Firstly, I’d like to apologize for being so awol these past couple of days/ weeks. Turns out, I no longer have as much free time on my hands and as a result, my reading and writing hobbies have really taken a back seat. Hence, this entry itself will probably read quite choppily and awkwardly as it’s definitely been some time since I wrote something. As such, I’d like to offer my apologies in the beginning of this post and just say that I will not begrudge any of you if you comment on how horrible this review it. With that out of the way, let’s begin is super spoiler-y review (hint – I actually give away everything LOL).
As some of you may know, I have a friend who adores Agatha Christie, so I’ve been slowly going through some of Agatha Christie’s books on the insistence of my friend. While I have found some books of hers to be absolutely wonderfully charming (recommend Endless Night to EVERYONE), there are some that I do not like quite as much. This book falls in the middle of that spectrum, but I suppose that actually also might be my fault. As one of her more well known and celebrated books, I had expected Murder on the Orient Express to blow my mind and leave me amazed. And when I didn’t get that reaction, I was left a little confused and humdrum.
Briefly put, the book revolves around a murder committed on the Orient Express (surprise, surprise LOL). Midway through the journey, the train gets stuck in snow, and amid the stalling, the dead body of a passenger is found. Luckily, famous detective Hercule Poirot in also on the train, and he spends the book trying to and successfully finding out who murdered the victim. Spoiler alert – it was a joint effort by all 12-13 people on the train coach. It turns out that the dead passenger, Cassetti/ Ratchet, was a horrible man who had kidnapped a young heiress, Daisy Armstrong, in exchange for money. After receiving the money, it was discovered that he had actually killed Daisy and never meant to exchange her back in the first place. However, he managed to evade justice and left the country (USA) with the money and changed his name. As he was a horrible man, most people who came into contact with him weren’t big fans of him and some could even sense the evil coming from him, like Poirot. On his second (?) day on the train, Cassetti approaches Poirot and offeres him a job. Apparently, Cassetti had been receiving threats and felt his life was in danger, so he asked Poirot to figure out who was after him. However, due to the evil vibe Poirot could sense from Cassetti, Poirot declines to take on the case. The next day, Cassetti is found dead and the director of the train, M. Bouc, also a friend of Poirot, enlists in Poirot’s help to find the murderer aboard the train (remember the train had gotten stuck in snow). The rest of the book is about how Poirot comes to the the conclusion of who the murderer was.
In terms of the mystery, the book is actually pretty solid. Agatha Christie leaves quite a few red herrings around and makes it incredibly difficult to guess who the murderer could be. I myself felt like I went around in more than a few circles trying to figure out who murdered Cassetti. So I’d definitely rate the book highly when it came to the suspense. Similarly, the characters are actually quite enjoyable to read as well. I know I’ve ragged on Poirot in the past, severely disliking his pompous personality, but I gotta say, I actually didn’t mind him in this book so much. Maybe it’s because he was with friends so he was on good behaviour or because there was no Hastings around to focus Poirot’s rudeness, but I actually found Poirot to be very well behaved and likeable. Now don’t get me wrong, he was still pompous, but that pomposity was toned down here. Instead of getting a prideful vibe from him, I got more of an fascinated vibe. In other words, in the previous books, I always got the feeling that Poirot was incredibly proud of his ability to solve cases and that pride was what kept him going. In this book however, I got the feeling that Poirot was instead being fuelled by his curiosity rather than his pride; he genuinely liked the puzzle of trying to find a murderer on a stalled train. Either way, I really quite enjoyed reading the book. Similarly, when it came to the technical details, the book performed very well. The writing was easy to read as always and the plot was laid out in a manner that felt organic and yet still produced more mystery as the book went on.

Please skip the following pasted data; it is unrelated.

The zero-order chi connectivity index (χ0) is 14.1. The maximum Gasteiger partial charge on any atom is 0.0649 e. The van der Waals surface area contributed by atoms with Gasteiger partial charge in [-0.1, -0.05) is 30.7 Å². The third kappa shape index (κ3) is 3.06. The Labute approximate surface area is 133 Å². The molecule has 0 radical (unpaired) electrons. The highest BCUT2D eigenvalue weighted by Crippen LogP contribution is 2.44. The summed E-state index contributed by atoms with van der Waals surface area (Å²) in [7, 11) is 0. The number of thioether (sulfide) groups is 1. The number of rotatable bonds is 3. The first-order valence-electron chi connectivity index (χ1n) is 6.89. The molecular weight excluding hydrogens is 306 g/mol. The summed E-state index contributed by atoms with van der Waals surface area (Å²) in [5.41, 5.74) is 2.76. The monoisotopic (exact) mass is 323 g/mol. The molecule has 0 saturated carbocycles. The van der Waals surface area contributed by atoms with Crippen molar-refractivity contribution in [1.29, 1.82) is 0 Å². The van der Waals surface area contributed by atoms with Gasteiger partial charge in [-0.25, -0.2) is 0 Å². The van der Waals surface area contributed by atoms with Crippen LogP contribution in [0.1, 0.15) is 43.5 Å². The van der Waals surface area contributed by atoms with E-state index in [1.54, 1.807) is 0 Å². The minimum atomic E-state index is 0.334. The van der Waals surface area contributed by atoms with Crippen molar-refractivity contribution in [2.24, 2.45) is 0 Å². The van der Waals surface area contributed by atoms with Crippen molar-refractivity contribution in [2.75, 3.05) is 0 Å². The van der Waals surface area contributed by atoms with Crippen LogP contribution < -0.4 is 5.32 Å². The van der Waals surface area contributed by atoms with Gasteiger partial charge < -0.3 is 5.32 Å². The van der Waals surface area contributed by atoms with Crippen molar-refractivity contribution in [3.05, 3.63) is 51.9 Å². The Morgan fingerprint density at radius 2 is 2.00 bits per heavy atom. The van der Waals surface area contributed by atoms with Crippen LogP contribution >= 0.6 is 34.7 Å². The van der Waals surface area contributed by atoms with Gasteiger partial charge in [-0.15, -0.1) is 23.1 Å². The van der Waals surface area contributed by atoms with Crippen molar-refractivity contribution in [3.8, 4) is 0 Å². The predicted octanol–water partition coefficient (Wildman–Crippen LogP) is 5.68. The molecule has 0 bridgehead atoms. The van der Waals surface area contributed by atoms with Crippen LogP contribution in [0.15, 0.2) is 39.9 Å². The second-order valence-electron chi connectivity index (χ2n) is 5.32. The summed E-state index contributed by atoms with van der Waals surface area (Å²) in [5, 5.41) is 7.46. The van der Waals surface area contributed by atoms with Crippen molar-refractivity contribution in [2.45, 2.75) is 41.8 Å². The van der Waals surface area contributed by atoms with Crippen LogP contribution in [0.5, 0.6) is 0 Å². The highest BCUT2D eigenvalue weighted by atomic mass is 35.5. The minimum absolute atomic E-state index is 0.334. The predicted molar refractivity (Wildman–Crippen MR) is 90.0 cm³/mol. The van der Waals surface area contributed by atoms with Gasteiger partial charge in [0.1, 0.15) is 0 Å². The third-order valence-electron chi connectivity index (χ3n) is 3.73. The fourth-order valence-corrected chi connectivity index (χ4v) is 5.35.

Some of you might be wondering why after all these praises, I did not find the book to be an absolutely wonderful reading experience. And that, my friends, is due to the focus in the book. I know the book revolved around Poirot as he is Agatha Christie’s main character and hence resolved around the murder that was committed, but somehow, after the conclusion was revealed, I found myself increasingly drawn to the murderers themselves. How did they all manage to meet and plan the murder? Who came up with each idea? How did they all come into contact with each other after so many years? Why wait so many years to commit the murder in the first place? What were their discussions like after Poirot took on the case? I just found myself really into the planning and strategizing of the murderers rather than the case. I mean, the entire case is so damn interesting. The way Poirot solved it was amazing in itself, but the way it all came together, albeit behind the scenes, also seems incredible to me. I really wish Agatha Christie had focused on explaining the murderers planning and processes. I think I would’ve been more engrossed in the book then.
My rating: read it for the Agatha Christie style and to experience an interesting mystery that you have no hopes of solving before Poirot (LOL).